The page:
I recently read a feature article in the New Yorker magazine, entitled Battleground America, by Jill Lepore. The article talks about gun control, and how the debate has changed over the past 200 years. This is how it begins:
“Just after seven-thirty on the morning of February 27th, a seventeen-year-old boy named T.J. Lane walked into the cafeteria at Chardon High School, about 30 miles outside Cleveland. It was a Monday, and the cafeteria was filled with kids, some eating breakfast, some waiting for buses to drive them to programs at other schools, some packing up for gym class. Lane sat down at an empty table, reached into a bag, and pulled out a .22-calibre pistol. He stood up, raised the gun, and fired. He said not a word.”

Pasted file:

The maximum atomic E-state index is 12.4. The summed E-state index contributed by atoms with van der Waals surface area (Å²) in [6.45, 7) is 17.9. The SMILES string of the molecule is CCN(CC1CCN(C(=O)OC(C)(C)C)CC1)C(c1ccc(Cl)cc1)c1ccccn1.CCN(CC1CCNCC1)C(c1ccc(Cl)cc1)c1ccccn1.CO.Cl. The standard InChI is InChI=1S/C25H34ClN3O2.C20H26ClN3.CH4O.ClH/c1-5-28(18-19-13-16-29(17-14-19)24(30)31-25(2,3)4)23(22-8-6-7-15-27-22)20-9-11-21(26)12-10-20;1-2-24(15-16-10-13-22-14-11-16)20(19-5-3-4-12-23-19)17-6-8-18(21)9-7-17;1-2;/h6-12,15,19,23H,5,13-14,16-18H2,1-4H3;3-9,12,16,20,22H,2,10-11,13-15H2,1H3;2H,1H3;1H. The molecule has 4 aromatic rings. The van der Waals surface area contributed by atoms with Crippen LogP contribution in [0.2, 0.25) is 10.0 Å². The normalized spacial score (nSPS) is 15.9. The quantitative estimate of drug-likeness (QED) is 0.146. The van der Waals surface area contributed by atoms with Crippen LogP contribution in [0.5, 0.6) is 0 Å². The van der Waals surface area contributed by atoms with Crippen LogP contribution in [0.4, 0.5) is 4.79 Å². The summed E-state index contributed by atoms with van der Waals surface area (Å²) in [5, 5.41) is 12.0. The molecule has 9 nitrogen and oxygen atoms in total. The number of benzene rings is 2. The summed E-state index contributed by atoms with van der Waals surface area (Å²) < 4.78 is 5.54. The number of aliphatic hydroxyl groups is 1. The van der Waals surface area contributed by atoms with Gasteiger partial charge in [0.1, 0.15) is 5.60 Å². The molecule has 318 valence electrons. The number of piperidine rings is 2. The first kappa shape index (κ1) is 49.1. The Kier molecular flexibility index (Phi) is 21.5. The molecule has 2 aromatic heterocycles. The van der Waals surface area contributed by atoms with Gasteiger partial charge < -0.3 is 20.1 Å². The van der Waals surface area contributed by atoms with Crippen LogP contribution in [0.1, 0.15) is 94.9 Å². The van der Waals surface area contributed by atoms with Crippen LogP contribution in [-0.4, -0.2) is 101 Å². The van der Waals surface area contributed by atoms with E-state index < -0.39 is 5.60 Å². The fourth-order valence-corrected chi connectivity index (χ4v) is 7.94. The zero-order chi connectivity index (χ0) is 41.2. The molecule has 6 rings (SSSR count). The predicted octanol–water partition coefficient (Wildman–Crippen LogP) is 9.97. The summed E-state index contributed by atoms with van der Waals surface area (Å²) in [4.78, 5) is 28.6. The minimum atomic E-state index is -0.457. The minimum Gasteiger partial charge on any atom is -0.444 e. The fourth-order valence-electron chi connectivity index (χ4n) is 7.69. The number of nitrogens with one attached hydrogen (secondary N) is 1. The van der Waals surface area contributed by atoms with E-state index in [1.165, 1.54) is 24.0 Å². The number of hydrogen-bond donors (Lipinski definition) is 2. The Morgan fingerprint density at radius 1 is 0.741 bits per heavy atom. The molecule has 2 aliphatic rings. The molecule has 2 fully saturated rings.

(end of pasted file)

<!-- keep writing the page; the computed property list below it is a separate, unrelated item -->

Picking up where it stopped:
The force of this opening comes from two things: the writer tells a story, and uses very simple words to tell it. When combined, story-telling and plain language can be very powerful.
Many articles about gun control start with big words and complicated sentences. I often don’t get past the first paragraph. This article was one I didn’t put down.